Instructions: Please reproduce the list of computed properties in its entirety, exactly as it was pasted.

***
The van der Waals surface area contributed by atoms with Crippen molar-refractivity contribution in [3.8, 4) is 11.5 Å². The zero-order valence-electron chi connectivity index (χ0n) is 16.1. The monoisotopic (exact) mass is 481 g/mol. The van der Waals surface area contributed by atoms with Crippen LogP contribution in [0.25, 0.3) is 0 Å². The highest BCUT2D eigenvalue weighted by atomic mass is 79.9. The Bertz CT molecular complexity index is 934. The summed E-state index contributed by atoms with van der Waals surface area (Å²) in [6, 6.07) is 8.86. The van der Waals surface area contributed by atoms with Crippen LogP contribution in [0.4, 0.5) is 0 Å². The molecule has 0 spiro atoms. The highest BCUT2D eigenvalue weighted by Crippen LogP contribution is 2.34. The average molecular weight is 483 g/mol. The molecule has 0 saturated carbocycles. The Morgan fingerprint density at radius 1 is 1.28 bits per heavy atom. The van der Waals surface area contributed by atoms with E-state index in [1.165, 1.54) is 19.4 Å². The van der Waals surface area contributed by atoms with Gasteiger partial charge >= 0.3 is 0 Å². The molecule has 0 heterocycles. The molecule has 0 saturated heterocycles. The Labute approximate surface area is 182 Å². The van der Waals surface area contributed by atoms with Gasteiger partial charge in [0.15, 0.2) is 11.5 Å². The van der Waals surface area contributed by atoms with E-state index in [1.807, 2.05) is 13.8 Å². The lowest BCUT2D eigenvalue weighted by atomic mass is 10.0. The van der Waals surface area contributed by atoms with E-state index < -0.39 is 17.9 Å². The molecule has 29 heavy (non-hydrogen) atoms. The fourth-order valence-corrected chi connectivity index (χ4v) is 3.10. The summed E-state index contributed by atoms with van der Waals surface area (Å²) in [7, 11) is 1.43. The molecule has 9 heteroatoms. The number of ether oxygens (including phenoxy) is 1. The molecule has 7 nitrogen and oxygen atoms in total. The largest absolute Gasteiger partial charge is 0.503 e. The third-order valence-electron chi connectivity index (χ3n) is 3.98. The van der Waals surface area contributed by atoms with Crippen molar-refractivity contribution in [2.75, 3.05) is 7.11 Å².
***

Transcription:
The van der Waals surface area contributed by atoms with Crippen molar-refractivity contribution in [3.8, 4) is 11.5 Å². The zero-order valence-electron chi connectivity index (χ0n) is 16.1. The monoisotopic (exact) mass is 481 g/mol. The van der Waals surface area contributed by atoms with Crippen LogP contribution in [0.25, 0.3) is 0 Å². The highest BCUT2D eigenvalue weighted by atomic mass is 79.9. The Bertz CT molecular complexity index is 934. The summed E-state index contributed by atoms with van der Waals surface area (Å²) in [6, 6.07) is 8.86. The van der Waals surface area contributed by atoms with Crippen LogP contribution in [0.4, 0.5) is 0 Å². The molecule has 0 spiro atoms. The highest BCUT2D eigenvalue weighted by Crippen LogP contribution is 2.34. The average molecular weight is 483 g/mol. The molecule has 0 saturated carbocycles. The Morgan fingerprint density at radius 1 is 1.28 bits per heavy atom. The van der Waals surface area contributed by atoms with E-state index in [1.165, 1.54) is 19.4 Å². The van der Waals surface area contributed by atoms with Gasteiger partial charge >= 0.3 is 0 Å². The molecule has 0 heterocycles. The molecule has 0 saturated heterocycles. The Labute approximate surface area is 182 Å². The van der Waals surface area contributed by atoms with Gasteiger partial charge in [0.15, 0.2) is 11.5 Å². The van der Waals surface area contributed by atoms with E-state index in [1.807, 2.05) is 13.8 Å². The lowest BCUT2D eigenvalue weighted by atomic mass is 10.0. The van der Waals surface area contributed by atoms with E-state index < -0.39 is 17.9 Å². The molecule has 29 heavy (non-hydrogen) atoms. The fourth-order valence-corrected chi connectivity index (χ4v) is 3.10. The summed E-state index contributed by atoms with van der Waals surface area (Å²) in [7, 11) is 1.43. The molecule has 9 heteroatoms. The number of ether oxygens (including phenoxy) is 1. The molecule has 7 nitrogen and oxygen atoms in total. The largest absolute Gasteiger partial charge is 0.503 e. The third-order valence-electron chi connectivity index (χ3n) is 3.98. The van der Waals surface area contributed by atoms with Crippen molar-refractivity contribution in [2.75, 3.05) is 7.11 Å².